Tim Kendall: Psychiatrists must get under his skin and into his soul

Share
Related Topics

At this stage, we're not talking about Fritzl being treated so he will not offend again. The psychiatrists will be assessing him to see if he's got any serious underlying mental illness, such as schizophrenia, and if he does not, then they'll come to the same conclusion as the psychiatrist who has already assessed him: that he is a very rare and very serious type of psychopath.

The psychiatrists' job will be to assess him through a series of extensive interviews and observation. They will watch carefully how he interacts with other patients – if indeed he is able to mix with other patients – and also observe what he is like when he is in solitary confinement.

In that sort of situation, you can't judge a person: your job is to establish whether they have an underlying illness and, if so, how best to help them. It's not your job to punish them, it's to act as an impartial but engaged psychiatrist. That will mean getting under his skin, getting into his shoes and getting into his soul – it's not always a very pleasant thing to do with somebody who is so disturbed, and can awaken strong feelings in you.

If they do find an underlying psychotic illness, there's no doubt he'll spend the rest of his life in a psychiatric hospital, but I think it's very unlikely that this will be the case. By all accounts he's simply somebody that most people would call a psychopath, or to use an even more common term, "evil".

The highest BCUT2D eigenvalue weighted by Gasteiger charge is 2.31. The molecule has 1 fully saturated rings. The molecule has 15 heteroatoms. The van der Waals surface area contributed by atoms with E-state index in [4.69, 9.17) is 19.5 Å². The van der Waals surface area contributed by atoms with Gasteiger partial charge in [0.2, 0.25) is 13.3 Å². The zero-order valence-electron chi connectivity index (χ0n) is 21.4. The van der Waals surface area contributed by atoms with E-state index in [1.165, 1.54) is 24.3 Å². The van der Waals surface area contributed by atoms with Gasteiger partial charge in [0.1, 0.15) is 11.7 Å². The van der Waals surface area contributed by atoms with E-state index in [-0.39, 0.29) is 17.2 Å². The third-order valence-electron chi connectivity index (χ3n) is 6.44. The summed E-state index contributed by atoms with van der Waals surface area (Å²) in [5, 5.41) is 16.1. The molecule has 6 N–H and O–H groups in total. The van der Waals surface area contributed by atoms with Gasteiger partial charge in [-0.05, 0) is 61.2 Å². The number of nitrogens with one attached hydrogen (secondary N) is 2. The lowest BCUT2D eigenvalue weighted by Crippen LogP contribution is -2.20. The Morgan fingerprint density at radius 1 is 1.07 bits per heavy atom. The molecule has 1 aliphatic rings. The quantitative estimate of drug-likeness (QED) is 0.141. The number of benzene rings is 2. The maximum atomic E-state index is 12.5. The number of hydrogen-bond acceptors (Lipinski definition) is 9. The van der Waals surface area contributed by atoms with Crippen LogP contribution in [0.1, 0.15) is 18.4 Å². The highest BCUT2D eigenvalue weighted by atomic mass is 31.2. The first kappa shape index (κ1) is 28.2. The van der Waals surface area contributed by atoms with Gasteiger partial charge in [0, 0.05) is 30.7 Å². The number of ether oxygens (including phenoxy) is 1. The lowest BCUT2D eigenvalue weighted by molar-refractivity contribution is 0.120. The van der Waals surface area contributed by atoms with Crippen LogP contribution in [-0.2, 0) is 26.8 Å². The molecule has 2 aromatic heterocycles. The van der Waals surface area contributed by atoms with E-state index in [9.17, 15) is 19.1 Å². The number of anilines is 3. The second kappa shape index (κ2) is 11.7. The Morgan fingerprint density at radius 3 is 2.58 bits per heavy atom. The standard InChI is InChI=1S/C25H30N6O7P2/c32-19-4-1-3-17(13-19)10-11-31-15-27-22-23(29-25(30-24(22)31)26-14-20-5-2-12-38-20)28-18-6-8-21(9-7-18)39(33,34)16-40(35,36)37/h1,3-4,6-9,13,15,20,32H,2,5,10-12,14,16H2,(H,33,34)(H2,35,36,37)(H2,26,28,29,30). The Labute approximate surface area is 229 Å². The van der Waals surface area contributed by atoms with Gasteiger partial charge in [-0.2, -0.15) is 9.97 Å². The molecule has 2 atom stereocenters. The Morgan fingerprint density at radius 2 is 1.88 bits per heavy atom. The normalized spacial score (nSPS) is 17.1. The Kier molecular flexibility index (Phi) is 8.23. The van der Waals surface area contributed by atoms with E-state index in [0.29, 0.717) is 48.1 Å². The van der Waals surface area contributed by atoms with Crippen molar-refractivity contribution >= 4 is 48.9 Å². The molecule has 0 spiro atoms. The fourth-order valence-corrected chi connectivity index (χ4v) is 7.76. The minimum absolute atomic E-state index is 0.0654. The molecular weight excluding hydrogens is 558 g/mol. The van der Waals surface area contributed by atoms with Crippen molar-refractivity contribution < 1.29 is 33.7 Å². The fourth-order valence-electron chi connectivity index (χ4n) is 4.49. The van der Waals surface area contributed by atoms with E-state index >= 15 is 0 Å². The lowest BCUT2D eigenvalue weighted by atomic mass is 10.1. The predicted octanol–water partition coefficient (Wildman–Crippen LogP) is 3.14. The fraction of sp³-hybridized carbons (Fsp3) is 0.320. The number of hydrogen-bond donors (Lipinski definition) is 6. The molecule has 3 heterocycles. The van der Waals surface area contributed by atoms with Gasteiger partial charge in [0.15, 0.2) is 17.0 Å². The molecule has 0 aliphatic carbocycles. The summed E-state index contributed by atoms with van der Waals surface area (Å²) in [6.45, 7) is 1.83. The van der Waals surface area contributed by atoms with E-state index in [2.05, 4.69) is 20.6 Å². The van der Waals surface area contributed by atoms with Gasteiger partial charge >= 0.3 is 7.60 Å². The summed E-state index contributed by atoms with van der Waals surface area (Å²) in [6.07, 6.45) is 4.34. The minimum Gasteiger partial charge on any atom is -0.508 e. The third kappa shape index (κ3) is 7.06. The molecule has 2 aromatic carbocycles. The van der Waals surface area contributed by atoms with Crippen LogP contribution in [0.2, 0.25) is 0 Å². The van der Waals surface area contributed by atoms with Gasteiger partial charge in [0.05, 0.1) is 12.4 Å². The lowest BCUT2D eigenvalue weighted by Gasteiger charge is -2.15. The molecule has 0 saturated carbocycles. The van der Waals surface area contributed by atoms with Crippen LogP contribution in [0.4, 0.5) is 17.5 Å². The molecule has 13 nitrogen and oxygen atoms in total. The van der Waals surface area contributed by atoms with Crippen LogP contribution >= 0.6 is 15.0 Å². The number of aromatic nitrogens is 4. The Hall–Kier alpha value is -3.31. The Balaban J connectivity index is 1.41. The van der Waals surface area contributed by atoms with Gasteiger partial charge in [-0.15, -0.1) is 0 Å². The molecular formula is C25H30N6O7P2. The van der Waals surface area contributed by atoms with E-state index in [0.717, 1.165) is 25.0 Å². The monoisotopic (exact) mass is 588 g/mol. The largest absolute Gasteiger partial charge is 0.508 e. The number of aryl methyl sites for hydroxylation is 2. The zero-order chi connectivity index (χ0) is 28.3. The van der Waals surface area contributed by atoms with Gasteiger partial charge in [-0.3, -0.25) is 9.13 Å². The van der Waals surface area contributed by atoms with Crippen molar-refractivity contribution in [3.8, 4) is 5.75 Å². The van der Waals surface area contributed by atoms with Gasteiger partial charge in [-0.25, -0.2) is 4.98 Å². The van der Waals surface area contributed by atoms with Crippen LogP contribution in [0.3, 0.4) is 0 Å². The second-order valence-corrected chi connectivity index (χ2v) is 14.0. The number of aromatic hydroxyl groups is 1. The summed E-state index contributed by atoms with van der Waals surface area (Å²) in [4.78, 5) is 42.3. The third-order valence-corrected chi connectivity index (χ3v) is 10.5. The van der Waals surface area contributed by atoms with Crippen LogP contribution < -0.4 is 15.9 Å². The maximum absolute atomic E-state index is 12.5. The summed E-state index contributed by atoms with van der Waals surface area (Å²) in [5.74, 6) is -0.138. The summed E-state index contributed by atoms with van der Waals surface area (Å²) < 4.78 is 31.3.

There is a remote possibility the assessments so far have mistakenly not found an underlying mental problem, but to my mind, if they establish that he is merely a psychopath (ie that he is not suffering from any mental illness which would have meant he had no control over the way he acted), he deserves to be put in a normal prison, just like any other criminal.

In some ways, I think it's a terrible shame to mix up psychiatry with this, because it's not necessarily the issue. He has done some absolutely heinous things and in court he gave his reasons why, saying he was mistreated by his mother as a child. So it's no coincidence that he decides, when his daughter is ready to leave home, to overpower her and treat her in the way he wished he'd been able to treat his mother. He is very disturbed, but that's why most people do evil things: because bad things have happened.

What he did was awful, but we should be asking social questions as well as psychiatric ones. Why, for a quarter of a century, was he was able to live in this way without anybody noticing?

The writer is a consultant psychiatrist and deputy director of the Royal College of Psychiatrists' Research Unit

React Now

Latest stories from i100
Have you tried new the Independent Digital Edition apps?
iJobs Job Widget
iJobs General

Tradewind Recruitment: English Teacher

Negotiable: Tradewind Recruitment: This post arises as a result of the need to...

Tradewind Recruitment: Class Teacher Required ASAP In Uminster

£120 - £150 per annum: Tradewind Recruitment: I am recruiting on instruction o...

Ashdown Group: Head of Finance - Financial Director - London - £70,000

£70000 per annum: Ashdown Group: Head of Finance - Financial Controller - Fina...

Ashdown Group: Marketing Executive - Wimbledon, SW London

£24000 - £28000 per annum + benefits: Ashdown Group: Marketing Executive - Wim...

Day In a Page

Read Next
 

I’m not sure I fancy any meal that’s been cooked up by a computer

John Walsh
Labour leader Ed Miliband delivers a speech on his party's plans for the NHS, in Sale, on Tuesday